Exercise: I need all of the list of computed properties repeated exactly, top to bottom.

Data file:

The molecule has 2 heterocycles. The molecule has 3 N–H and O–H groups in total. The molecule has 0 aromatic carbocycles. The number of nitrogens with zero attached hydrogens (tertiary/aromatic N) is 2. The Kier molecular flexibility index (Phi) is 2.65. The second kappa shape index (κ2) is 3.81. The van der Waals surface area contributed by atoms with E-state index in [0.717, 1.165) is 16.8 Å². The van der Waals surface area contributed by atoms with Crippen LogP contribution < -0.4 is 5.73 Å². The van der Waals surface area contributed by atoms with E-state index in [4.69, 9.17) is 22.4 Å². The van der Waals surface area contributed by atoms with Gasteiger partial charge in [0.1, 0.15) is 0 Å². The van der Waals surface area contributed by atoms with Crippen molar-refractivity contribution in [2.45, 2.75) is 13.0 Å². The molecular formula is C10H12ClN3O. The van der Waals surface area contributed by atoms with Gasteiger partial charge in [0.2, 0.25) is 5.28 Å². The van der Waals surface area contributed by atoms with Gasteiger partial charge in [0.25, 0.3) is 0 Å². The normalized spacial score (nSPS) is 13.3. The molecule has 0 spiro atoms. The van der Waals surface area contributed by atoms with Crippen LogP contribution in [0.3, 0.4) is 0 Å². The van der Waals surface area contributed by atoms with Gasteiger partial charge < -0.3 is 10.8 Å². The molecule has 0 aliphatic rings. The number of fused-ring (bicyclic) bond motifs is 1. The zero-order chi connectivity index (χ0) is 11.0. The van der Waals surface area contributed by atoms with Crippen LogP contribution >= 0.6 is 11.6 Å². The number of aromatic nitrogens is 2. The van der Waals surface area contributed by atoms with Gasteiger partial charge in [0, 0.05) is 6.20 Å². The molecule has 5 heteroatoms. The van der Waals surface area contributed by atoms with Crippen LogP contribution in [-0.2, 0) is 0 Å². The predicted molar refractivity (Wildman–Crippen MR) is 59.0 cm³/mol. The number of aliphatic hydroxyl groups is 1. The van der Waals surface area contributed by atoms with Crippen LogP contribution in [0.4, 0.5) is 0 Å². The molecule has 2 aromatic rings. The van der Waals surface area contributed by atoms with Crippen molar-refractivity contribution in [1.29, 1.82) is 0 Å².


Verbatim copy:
The molecule has 2 heterocycles. The molecule has 3 N–H and O–H groups in total. The molecule has 0 aromatic carbocycles. The number of nitrogens with zero attached hydrogens (tertiary/aromatic N) is 2. The Kier molecular flexibility index (Phi) is 2.65. The second kappa shape index (κ2) is 3.81. The van der Waals surface area contributed by atoms with E-state index in [0.717, 1.165) is 16.8 Å². The van der Waals surface area contributed by atoms with Crippen LogP contribution < -0.4 is 5.73 Å². The van der Waals surface area contributed by atoms with E-state index in [4.69, 9.17) is 22.4 Å². The van der Waals surface area contributed by atoms with Gasteiger partial charge in [0.1, 0.15) is 0 Å². The van der Waals surface area contributed by atoms with Crippen molar-refractivity contribution in [2.45, 2.75) is 13.0 Å². The molecular formula is C10H12ClN3O. The van der Waals surface area contributed by atoms with Gasteiger partial charge in [0.2, 0.25) is 5.28 Å². The van der Waals surface area contributed by atoms with Gasteiger partial charge in [0.25, 0.3) is 0 Å². The normalized spacial score (nSPS) is 13.3. The molecule has 0 spiro atoms. The van der Waals surface area contributed by atoms with Crippen LogP contribution in [0.3, 0.4) is 0 Å². The van der Waals surface area contributed by atoms with Gasteiger partial charge < -0.3 is 10.8 Å². The molecule has 0 aliphatic rings. The number of fused-ring (bicyclic) bond motifs is 1. The zero-order chi connectivity index (χ0) is 11.0. The van der Waals surface area contributed by atoms with Crippen LogP contribution >= 0.6 is 11.6 Å². The number of aromatic nitrogens is 2. The van der Waals surface area contributed by atoms with Gasteiger partial charge in [0, 0.05) is 6.20 Å². The molecule has 5 heteroatoms. The van der Waals surface area contributed by atoms with Crippen LogP contribution in [-0.2, 0) is 0 Å². The predicted molar refractivity (Wildman–Crippen MR) is 59.0 cm³/mol. The number of aliphatic hydroxyl groups is 1. The van der Waals surface area contributed by atoms with Crippen LogP contribution in [0.4, 0.5) is 0 Å². The molecule has 2 aromatic rings. The van der Waals surface area contributed by atoms with Crippen molar-refractivity contribution in [1.29, 1.82) is 0 Å².